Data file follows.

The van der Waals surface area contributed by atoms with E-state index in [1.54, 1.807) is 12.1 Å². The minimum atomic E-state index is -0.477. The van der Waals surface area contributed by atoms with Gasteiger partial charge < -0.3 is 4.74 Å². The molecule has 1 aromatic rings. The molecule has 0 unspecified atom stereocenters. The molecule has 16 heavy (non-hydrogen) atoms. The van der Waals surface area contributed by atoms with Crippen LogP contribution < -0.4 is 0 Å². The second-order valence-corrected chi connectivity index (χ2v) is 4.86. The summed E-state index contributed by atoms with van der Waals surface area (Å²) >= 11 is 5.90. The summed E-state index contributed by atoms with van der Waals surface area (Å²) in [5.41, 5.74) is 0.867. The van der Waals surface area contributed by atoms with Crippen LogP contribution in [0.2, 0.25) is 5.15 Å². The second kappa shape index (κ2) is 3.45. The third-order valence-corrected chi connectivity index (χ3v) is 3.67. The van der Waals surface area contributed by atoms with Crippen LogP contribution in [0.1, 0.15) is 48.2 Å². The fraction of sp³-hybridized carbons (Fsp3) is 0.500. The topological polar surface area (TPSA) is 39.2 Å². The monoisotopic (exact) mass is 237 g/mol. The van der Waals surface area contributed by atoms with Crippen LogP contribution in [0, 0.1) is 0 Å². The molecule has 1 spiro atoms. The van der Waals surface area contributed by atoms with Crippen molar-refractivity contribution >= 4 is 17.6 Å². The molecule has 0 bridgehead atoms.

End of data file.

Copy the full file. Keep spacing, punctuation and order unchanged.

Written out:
The van der Waals surface area contributed by atoms with E-state index in [1.54, 1.807) is 12.1 Å². The minimum atomic E-state index is -0.477. The van der Waals surface area contributed by atoms with Gasteiger partial charge < -0.3 is 4.74 Å². The molecule has 1 aromatic rings. The molecule has 0 unspecified atom stereocenters. The molecule has 16 heavy (non-hydrogen) atoms. The van der Waals surface area contributed by atoms with Crippen LogP contribution < -0.4 is 0 Å². The second-order valence-corrected chi connectivity index (χ2v) is 4.86. The summed E-state index contributed by atoms with van der Waals surface area (Å²) >= 11 is 5.90. The summed E-state index contributed by atoms with van der Waals surface area (Å²) in [5.41, 5.74) is 0.867. The van der Waals surface area contributed by atoms with Crippen LogP contribution in [0.2, 0.25) is 5.15 Å². The second kappa shape index (κ2) is 3.45. The third-order valence-corrected chi connectivity index (χ3v) is 3.67. The van der Waals surface area contributed by atoms with Crippen LogP contribution in [0.1, 0.15) is 48.2 Å². The fraction of sp³-hybridized carbons (Fsp3) is 0.500. The topological polar surface area (TPSA) is 39.2 Å². The monoisotopic (exact) mass is 237 g/mol. The van der Waals surface area contributed by atoms with Crippen LogP contribution in [0, 0.1) is 0 Å². The molecule has 1 spiro atoms. The van der Waals surface area contributed by atoms with Crippen molar-refractivity contribution >= 4 is 17.6 Å². The molecule has 0 bridgehead atoms.